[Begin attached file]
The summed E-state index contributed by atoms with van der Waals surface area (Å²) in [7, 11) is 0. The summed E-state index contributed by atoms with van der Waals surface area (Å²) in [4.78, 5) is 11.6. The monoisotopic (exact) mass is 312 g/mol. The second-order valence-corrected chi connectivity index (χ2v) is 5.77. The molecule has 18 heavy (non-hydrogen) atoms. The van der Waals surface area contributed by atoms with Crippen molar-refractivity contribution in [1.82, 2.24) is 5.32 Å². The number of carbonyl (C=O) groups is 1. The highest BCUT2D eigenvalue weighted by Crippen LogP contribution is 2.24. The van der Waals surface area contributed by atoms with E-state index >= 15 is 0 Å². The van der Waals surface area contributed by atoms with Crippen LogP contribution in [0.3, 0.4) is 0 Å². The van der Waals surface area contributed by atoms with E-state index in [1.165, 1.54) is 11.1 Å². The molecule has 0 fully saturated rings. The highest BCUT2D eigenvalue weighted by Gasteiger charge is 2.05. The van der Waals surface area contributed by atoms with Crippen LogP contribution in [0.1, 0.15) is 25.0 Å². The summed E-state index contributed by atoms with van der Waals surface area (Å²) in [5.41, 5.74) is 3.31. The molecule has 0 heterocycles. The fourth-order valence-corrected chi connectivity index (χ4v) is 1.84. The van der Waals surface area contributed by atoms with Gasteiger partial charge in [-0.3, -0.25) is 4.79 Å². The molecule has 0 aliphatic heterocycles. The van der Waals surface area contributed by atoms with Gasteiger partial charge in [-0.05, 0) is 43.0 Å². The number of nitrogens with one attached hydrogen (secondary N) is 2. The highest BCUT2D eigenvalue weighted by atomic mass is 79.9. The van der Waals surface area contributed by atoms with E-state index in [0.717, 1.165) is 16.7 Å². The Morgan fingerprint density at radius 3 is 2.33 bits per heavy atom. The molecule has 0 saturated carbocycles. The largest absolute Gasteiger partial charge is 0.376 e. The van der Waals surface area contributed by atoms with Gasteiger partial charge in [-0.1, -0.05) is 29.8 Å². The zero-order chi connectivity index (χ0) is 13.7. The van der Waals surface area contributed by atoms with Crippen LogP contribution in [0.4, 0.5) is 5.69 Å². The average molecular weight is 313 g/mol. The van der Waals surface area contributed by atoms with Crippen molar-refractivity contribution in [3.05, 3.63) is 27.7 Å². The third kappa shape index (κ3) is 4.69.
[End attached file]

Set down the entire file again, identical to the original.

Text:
The summed E-state index contributed by atoms with van der Waals surface area (Å²) in [7, 11) is 0. The summed E-state index contributed by atoms with van der Waals surface area (Å²) in [4.78, 5) is 11.6. The monoisotopic (exact) mass is 312 g/mol. The second-order valence-corrected chi connectivity index (χ2v) is 5.77. The molecule has 18 heavy (non-hydrogen) atoms. The van der Waals surface area contributed by atoms with Crippen molar-refractivity contribution in [1.82, 2.24) is 5.32 Å². The number of carbonyl (C=O) groups is 1. The highest BCUT2D eigenvalue weighted by Crippen LogP contribution is 2.24. The van der Waals surface area contributed by atoms with E-state index >= 15 is 0 Å². The van der Waals surface area contributed by atoms with Crippen LogP contribution in [0.3, 0.4) is 0 Å². The van der Waals surface area contributed by atoms with E-state index in [1.165, 1.54) is 11.1 Å². The molecule has 0 fully saturated rings. The highest BCUT2D eigenvalue weighted by Gasteiger charge is 2.05. The van der Waals surface area contributed by atoms with Crippen LogP contribution in [0.1, 0.15) is 25.0 Å². The summed E-state index contributed by atoms with van der Waals surface area (Å²) in [5.41, 5.74) is 3.31. The molecule has 0 heterocycles. The fourth-order valence-corrected chi connectivity index (χ4v) is 1.84. The van der Waals surface area contributed by atoms with Gasteiger partial charge in [-0.3, -0.25) is 4.79 Å². The molecule has 0 aliphatic heterocycles. The van der Waals surface area contributed by atoms with Gasteiger partial charge in [-0.05, 0) is 43.0 Å². The number of nitrogens with one attached hydrogen (secondary N) is 2. The highest BCUT2D eigenvalue weighted by atomic mass is 79.9. The van der Waals surface area contributed by atoms with E-state index in [0.717, 1.165) is 16.7 Å². The Morgan fingerprint density at radius 3 is 2.33 bits per heavy atom. The molecule has 0 saturated carbocycles. The largest absolute Gasteiger partial charge is 0.376 e. The van der Waals surface area contributed by atoms with Gasteiger partial charge in [-0.1, -0.05) is 29.8 Å². The zero-order chi connectivity index (χ0) is 13.7. The van der Waals surface area contributed by atoms with Crippen LogP contribution in [0.4, 0.5) is 5.69 Å². The average molecular weight is 313 g/mol. The van der Waals surface area contributed by atoms with Crippen molar-refractivity contribution in [3.05, 3.63) is 27.7 Å². The third kappa shape index (κ3) is 4.69.